Lessons from pair programming applied to online training

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Although pair programming is usually associated with code writing, there are some lessons and benefits that also apply to online training. 

What is pair programming?

Search 'pair programming' and what follows is often the first definition you will read - An agile software practice where two developers write code together in a single machine. Two heads think, two hands write.

Dig a little deeper, though, and what you'll find is that this practice goes well beyond the writing activity. The written code is the result. What underlines it is a highly collaborative process between two or more people (pairs can easily grow into mobs) that together analyse problems, raise hypothesis and discuss implementations. Much like the scientific method, really.

It has been proven that teams that successfully apply pair programming increase the quality of software by producing fewer bugs on a code that easily adapts to change.

If we move away from the code a bit, there are other advantages that are even more relevant in the medium/long run. The intense collaboration within and between teams can effectively break knowledge-silos and communication barriers. By mixing people with different backgrounds and levels of experience - that together share learning, pains and gains - you can increase the level of understanding of your business, promote empathy between your team members and allow them to receive constant training from each other. Nothing to lose here, in the end it all comes back to the company in the form of employee retention and high-quality results.

Two heads are better than one

Though very popular in the programming world, this idea of peer-to-peer collaborative learning is not new nor exclusive to the software industry.

Lev Vygotsky (1896–1934) was one of the first to look outside the individualistic view of student performance and instead understand what people are capable of in a social setting. He found that when working or learning with what he called 'a more knowledgeable other' we often accomplish more than what we would have alone. The more knowledgeable other can be anyone with more experience in a particular theme or task but it can also be a tool or technology.

More recently, studies by Bruner and Gokhale, published in the 80's and 90's respectively, argue that collaborative learning is not so different from individual learning in terms of factual knowledge but rather as a critical-thinking and problem-solving enhancer. The confrontation of different interpretations and arguments is what makes people thrive.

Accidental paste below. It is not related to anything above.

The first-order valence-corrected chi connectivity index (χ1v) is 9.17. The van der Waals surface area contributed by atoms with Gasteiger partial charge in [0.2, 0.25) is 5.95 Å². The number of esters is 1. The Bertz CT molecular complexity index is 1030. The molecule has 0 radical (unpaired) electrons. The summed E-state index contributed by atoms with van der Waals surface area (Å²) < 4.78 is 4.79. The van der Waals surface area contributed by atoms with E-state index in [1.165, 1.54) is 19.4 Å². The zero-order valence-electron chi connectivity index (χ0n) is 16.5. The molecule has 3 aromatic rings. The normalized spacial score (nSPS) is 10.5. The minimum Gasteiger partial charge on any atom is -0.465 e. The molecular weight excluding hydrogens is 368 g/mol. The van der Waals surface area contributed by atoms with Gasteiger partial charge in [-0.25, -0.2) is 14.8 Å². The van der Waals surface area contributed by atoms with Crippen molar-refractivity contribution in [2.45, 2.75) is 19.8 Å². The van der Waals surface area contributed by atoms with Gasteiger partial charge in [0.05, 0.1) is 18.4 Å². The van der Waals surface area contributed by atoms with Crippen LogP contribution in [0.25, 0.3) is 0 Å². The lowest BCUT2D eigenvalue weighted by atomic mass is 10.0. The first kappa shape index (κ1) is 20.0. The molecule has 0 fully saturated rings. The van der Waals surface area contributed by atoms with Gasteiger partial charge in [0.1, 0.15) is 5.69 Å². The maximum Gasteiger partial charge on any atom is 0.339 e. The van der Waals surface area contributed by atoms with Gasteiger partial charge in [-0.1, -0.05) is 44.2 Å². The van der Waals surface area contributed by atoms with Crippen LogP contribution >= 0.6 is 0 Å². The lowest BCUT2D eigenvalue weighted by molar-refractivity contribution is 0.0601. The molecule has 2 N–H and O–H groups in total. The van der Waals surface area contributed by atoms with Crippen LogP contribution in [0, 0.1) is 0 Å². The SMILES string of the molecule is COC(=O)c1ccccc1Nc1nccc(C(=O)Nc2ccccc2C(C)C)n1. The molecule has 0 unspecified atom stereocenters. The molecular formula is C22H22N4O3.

Enhancing collaborative learning with an online training academy

Online training gives us the opportunity to combine the power of technology with peer-to-
peer collaboration both serving as our more knowledgeable other. Here are some tips to make sure your students are getting the most out of it:

1. Connect with your audience

Your academy does not have to be all about the course contents. You can expand on other relevant topics through Posts, Videos or News, schedule Events, request your audience to participate on surveys whose results are shared with everyone, or even chat with each student individually.
Improve engagement with bugle's Community tool

 

2. Facilitate the communication between students and course authors

It's common for students to have specific questions that only the course author can answer. Assist student-author communication through synchronous or asynchronous tools. You can use live streams for Q&A sessions and/or provide students with a Q&A message board.
Add YouTube videos as course chapters in bugle video training platform


3. Facilitate the experience within peers

Consuming online courses does not have to be a solitary activity. Make use of challenges to incite your students to share how they would solve a particular problem with other students.
You can also use Q&A message boards not only as a direct contact with the course authors but also for students to learn with other people's questions.
If you prefer a more immediate contact, schedule an in person or online event to discuss the key learning points of a particular course with your students.
Interact and engage with your learners before, during and after training

4. Make use of your academy's communication tools

Besides the already mentioned in-house engagement tools, contacting your students outside your digital academy might also be a good way not only to send reminders and notifications but also to share any other relevant training content or news. Customize emails so they can be sent individually or to segmented groups.

5. Segment your audience

It's likely that your audience works in different areas or regions, or have different interests and goals. Provide a customised training experience that will not only help you manage your academy but also provide your students with the most valuable content and peers for their current needs.
Match learning content with learner profiles

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Would you like to learn about how to create effective video training courses, in an efficient way? Check out this free certification course, created by bugle's Digital Learning Solutions' team, at the bugle Academy.

Creating an Effective Online Course

You may also find interesting:
Design tips to create effective training videos (article)
Why visual communications are key to creating effective videos (article)
How to increase your audience's engagement with your course (article)
Video formats for Training (Video & Poster)
Using video in online training: the instructional design perspective (article)
How education shaped Humankind (article)


Would you like to learn more about how bugle can help you with your company's training needs? Let's talk.

Writen by Ana Silva
26-Nov-2020 09:15:00

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